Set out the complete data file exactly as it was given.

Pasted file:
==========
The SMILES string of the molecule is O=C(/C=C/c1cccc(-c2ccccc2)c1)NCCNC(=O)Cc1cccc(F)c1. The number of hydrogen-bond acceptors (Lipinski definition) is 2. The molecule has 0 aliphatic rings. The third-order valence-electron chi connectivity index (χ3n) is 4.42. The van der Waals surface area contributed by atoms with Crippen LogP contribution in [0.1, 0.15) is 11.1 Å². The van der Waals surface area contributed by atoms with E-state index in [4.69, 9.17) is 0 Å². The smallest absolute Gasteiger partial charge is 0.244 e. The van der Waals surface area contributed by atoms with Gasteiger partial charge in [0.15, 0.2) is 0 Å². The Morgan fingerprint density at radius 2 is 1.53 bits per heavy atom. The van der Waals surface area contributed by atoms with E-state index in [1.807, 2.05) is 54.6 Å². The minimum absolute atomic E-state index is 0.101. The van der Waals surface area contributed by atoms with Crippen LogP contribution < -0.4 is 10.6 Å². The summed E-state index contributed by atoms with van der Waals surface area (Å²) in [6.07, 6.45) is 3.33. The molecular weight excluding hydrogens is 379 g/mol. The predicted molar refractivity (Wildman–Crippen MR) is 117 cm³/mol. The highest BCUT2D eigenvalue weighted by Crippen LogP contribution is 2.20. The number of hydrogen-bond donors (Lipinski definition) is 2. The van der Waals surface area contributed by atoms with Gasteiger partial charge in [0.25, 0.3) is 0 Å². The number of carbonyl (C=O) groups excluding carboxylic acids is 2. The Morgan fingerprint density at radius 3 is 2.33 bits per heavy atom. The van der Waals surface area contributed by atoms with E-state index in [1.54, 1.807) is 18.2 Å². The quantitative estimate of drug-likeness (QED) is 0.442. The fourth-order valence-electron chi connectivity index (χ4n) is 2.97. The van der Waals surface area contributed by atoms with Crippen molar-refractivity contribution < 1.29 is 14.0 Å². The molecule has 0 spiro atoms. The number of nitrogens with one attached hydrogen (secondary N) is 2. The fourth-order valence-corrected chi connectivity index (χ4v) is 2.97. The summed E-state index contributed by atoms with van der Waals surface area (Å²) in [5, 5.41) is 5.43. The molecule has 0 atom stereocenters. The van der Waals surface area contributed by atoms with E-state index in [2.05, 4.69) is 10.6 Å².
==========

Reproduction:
The SMILES string of the molecule is O=C(/C=C/c1cccc(-c2ccccc2)c1)NCCNC(=O)Cc1cccc(F)c1. The number of hydrogen-bond acceptors (Lipinski definition) is 2. The molecule has 0 aliphatic rings. The third-order valence-electron chi connectivity index (χ3n) is 4.42. The van der Waals surface area contributed by atoms with Crippen LogP contribution in [0.1, 0.15) is 11.1 Å². The van der Waals surface area contributed by atoms with E-state index in [4.69, 9.17) is 0 Å². The smallest absolute Gasteiger partial charge is 0.244 e. The van der Waals surface area contributed by atoms with Gasteiger partial charge in [0.15, 0.2) is 0 Å². The Morgan fingerprint density at radius 2 is 1.53 bits per heavy atom. The van der Waals surface area contributed by atoms with E-state index in [1.807, 2.05) is 54.6 Å². The minimum absolute atomic E-state index is 0.101. The van der Waals surface area contributed by atoms with Crippen LogP contribution < -0.4 is 10.6 Å². The summed E-state index contributed by atoms with van der Waals surface area (Å²) in [6.07, 6.45) is 3.33. The molecular weight excluding hydrogens is 379 g/mol. The predicted molar refractivity (Wildman–Crippen MR) is 117 cm³/mol. The highest BCUT2D eigenvalue weighted by Crippen LogP contribution is 2.20. The number of hydrogen-bond donors (Lipinski definition) is 2. The van der Waals surface area contributed by atoms with Gasteiger partial charge in [0.25, 0.3) is 0 Å². The number of carbonyl (C=O) groups excluding carboxylic acids is 2. The Morgan fingerprint density at radius 3 is 2.33 bits per heavy atom. The van der Waals surface area contributed by atoms with E-state index in [1.54, 1.807) is 18.2 Å². The quantitative estimate of drug-likeness (QED) is 0.442. The fourth-order valence-electron chi connectivity index (χ4n) is 2.97. The van der Waals surface area contributed by atoms with Crippen molar-refractivity contribution < 1.29 is 14.0 Å². The molecule has 0 spiro atoms. The number of nitrogens with one attached hydrogen (secondary N) is 2. The fourth-order valence-corrected chi connectivity index (χ4v) is 2.97. The summed E-state index contributed by atoms with van der Waals surface area (Å²) in [5, 5.41) is 5.43. The molecule has 0 atom stereocenters. The van der Waals surface area contributed by atoms with E-state index in [2.05, 4.69) is 10.6 Å².